by Frederik Granna
I’ve always been frustated with the complicated process required to scan a document: You need to get the scanner from the shelf, install the right software and hope that the hardware gets recognized when you plug the USB cable, start the scanning process, click through alerts and so on. Not to mention that with tablets and smartphones it’s usually not even possible to connect an external device. I‘ve been looking for a solution to all of these problems in one always-online device. I wanted the possibility to archive all incoming postal mail as searchable PDFs direct to my doctape account and without the need of using my laptop. Fortunately, I had an unused Rasperry Pi at home which I decided to use for this purpose.
Today, I created an interesting DIY solution for uploading documents to a cloud service without spending much time or money doing so!
I did some research and stumpled upon the great the solution from Eduardo Luís: http://eduardoluis.com/raspberry-pi-and-usb-network-scanner/. Eduardos solution scans tiff files to email – emulating a basic function of modern desktop scanners in a device with only a single button.
After planing a bit I realized that a single button was a little to restricted for my case: I wanted a little more comfort – A button to cancel the scan process and to add more pages to a document made more sense for me. What was still missing was a bit of feedback, so I decided to use a display. After minutes of research I found out, that Adafruit’s Addon Shield Display with its two-line LCD Display and five small input buttons was a perfect match.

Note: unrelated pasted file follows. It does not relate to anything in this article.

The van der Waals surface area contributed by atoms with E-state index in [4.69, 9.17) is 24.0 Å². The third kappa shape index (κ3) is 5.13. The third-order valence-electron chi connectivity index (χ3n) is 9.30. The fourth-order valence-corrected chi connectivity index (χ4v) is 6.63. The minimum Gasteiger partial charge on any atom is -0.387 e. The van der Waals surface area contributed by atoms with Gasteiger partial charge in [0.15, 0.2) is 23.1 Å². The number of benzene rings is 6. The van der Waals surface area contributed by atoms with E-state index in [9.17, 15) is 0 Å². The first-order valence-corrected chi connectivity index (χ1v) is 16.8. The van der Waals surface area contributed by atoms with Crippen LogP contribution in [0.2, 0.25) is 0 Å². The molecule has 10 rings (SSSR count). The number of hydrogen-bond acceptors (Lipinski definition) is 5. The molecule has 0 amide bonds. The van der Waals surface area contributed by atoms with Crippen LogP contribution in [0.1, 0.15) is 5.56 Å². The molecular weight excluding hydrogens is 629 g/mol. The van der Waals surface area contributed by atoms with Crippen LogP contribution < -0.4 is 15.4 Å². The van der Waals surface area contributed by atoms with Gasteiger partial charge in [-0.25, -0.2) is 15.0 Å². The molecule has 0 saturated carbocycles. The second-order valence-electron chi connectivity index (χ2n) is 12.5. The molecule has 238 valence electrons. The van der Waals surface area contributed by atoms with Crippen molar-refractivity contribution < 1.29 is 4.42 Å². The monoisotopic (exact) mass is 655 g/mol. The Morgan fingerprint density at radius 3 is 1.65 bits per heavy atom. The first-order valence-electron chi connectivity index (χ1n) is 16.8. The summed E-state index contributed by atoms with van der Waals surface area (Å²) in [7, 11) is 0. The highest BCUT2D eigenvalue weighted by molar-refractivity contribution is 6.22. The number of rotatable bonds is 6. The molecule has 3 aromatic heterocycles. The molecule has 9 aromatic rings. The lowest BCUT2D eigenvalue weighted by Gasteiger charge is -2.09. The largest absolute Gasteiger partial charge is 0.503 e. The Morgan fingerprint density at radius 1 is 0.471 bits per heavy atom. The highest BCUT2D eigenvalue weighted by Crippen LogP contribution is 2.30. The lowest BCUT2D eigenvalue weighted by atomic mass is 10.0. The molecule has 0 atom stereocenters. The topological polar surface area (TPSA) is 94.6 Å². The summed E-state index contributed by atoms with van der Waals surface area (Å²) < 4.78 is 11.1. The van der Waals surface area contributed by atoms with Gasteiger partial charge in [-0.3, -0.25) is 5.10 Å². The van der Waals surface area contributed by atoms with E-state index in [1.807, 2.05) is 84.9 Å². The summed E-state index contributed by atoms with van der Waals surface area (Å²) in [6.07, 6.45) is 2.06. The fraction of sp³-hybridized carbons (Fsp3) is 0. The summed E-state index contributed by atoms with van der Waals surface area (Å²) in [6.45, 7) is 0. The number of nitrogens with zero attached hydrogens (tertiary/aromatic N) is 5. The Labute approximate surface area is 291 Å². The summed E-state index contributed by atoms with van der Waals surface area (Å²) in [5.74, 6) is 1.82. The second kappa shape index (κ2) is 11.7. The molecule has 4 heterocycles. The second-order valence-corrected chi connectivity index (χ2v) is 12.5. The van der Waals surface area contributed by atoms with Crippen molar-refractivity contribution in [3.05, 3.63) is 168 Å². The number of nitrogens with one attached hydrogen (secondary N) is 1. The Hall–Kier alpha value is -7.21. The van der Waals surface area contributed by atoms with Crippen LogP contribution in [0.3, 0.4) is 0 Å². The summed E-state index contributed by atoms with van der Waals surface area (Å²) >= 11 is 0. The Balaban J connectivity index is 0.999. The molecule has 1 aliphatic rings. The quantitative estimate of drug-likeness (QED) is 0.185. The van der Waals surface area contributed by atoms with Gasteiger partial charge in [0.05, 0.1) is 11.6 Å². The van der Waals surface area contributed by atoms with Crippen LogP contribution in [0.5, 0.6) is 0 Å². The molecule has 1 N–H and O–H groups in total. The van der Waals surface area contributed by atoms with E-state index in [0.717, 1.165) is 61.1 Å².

The scanning process is carried out by the Software “SANE” (http://www.sane-project.org/). Then “tiff2pdf” converts the raw image into a PDF. Initially I planed for the OCR process to be handled by the well known open source OCR engine “tesseract”- The problem: The Raspberry took too much time doing the OCR part (at least 1-2 minutes per page). For this reason I started looking for an OCR alternative. Finally I found the Abbyy Cloud OCR SDK (http://ocrsdk.com/). A great SaaS solution to convert existing PDFs into searchable ones (http://ocrsdk.com/plans-pricing/).
An important requirement I had, was to make the device usable for multiple users. The best way to achieve this without additional hardware parts, was to use QR-Codes. The QR-Code should be scanned in order to identify the user to whose doctape account the pdf’s shall be sent to.
The display control and the button query is managed by i2c. Specifically for this project, I cloned a small NodeJS-Module, (https://github.com/korevec/node-i2c) and made it match my case.
Picture: Communication with the LCD in nodejs
The scanning Process:
To start scan the QR Code, which includes your doctape user name.
(There are many possibilities to make this part better, for example by doing user identification over RFID)
Scanning of 1-N Pages
(1) unify single scans (pages)
(2) convert to PDF
(3) send the PDF to Abbyy for text recognition
· Raspberry Pi (version B)
· Adafruit Blue&White 16×2 LCD+Keypad Kit for Raspberry Pi
· Canon CanoScan Lide 110* (works with other scanners too. Photo proof attached)
· zbarimg for QR-Code Recognition
· ABBYY Cloud OCR SDK